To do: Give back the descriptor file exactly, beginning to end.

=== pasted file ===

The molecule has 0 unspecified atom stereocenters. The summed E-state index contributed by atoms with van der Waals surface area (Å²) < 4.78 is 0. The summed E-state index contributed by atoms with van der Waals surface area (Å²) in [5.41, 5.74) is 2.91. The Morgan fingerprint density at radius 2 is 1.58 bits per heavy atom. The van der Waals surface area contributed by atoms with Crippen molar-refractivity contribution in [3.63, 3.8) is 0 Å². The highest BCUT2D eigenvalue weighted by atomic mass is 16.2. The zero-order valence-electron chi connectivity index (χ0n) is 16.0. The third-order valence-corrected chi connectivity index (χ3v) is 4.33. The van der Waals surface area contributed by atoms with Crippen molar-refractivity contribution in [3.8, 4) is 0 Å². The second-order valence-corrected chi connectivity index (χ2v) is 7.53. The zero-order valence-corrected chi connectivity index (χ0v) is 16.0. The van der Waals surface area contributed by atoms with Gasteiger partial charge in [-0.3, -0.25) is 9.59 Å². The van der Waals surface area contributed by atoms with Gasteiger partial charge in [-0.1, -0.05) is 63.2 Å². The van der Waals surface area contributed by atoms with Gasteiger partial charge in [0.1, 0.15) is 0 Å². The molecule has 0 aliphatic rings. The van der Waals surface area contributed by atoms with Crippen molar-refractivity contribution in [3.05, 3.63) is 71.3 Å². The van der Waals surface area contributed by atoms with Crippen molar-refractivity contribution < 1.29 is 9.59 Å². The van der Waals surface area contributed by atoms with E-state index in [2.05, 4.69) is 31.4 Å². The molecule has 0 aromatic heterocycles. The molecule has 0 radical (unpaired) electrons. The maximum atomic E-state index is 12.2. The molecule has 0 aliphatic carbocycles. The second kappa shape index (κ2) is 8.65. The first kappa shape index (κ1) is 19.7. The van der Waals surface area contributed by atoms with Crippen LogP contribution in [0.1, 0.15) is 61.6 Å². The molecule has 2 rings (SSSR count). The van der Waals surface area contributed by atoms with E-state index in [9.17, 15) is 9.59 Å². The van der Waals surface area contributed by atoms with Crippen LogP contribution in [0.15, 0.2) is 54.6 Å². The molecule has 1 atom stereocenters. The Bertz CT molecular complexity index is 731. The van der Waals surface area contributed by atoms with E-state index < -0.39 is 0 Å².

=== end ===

The molecule has 0 unspecified atom stereocenters. The summed E-state index contributed by atoms with van der Waals surface area (Å²) < 4.78 is 0. The summed E-state index contributed by atoms with van der Waals surface area (Å²) in [5.41, 5.74) is 2.91. The Morgan fingerprint density at radius 2 is 1.58 bits per heavy atom. The van der Waals surface area contributed by atoms with Crippen molar-refractivity contribution in [3.63, 3.8) is 0 Å². The highest BCUT2D eigenvalue weighted by atomic mass is 16.2. The zero-order valence-electron chi connectivity index (χ0n) is 16.0. The third-order valence-corrected chi connectivity index (χ3v) is 4.33. The van der Waals surface area contributed by atoms with Crippen molar-refractivity contribution in [3.8, 4) is 0 Å². The second-order valence-corrected chi connectivity index (χ2v) is 7.53. The zero-order valence-corrected chi connectivity index (χ0v) is 16.0. The van der Waals surface area contributed by atoms with Gasteiger partial charge in [-0.3, -0.25) is 9.59 Å². The van der Waals surface area contributed by atoms with Gasteiger partial charge in [-0.1, -0.05) is 63.2 Å². The van der Waals surface area contributed by atoms with Gasteiger partial charge in [0.1, 0.15) is 0 Å². The molecule has 0 aliphatic rings. The van der Waals surface area contributed by atoms with Crippen molar-refractivity contribution in [3.05, 3.63) is 71.3 Å². The van der Waals surface area contributed by atoms with Crippen molar-refractivity contribution < 1.29 is 9.59 Å². The van der Waals surface area contributed by atoms with E-state index in [2.05, 4.69) is 31.4 Å². The molecule has 0 aromatic heterocycles. The molecule has 0 radical (unpaired) electrons. The maximum atomic E-state index is 12.2. The molecule has 0 aliphatic carbocycles. The second kappa shape index (κ2) is 8.65. The first kappa shape index (κ1) is 19.7. The van der Waals surface area contributed by atoms with Crippen LogP contribution in [0.1, 0.15) is 61.6 Å². The molecule has 2 rings (SSSR count). The van der Waals surface area contributed by atoms with E-state index in [9.17, 15) is 9.59 Å². The van der Waals surface area contributed by atoms with Crippen LogP contribution in [0.15, 0.2) is 54.6 Å². The molecule has 1 atom stereocenters. The Bertz CT molecular complexity index is 731. The van der Waals surface area contributed by atoms with E-state index < -0.39 is 0 Å².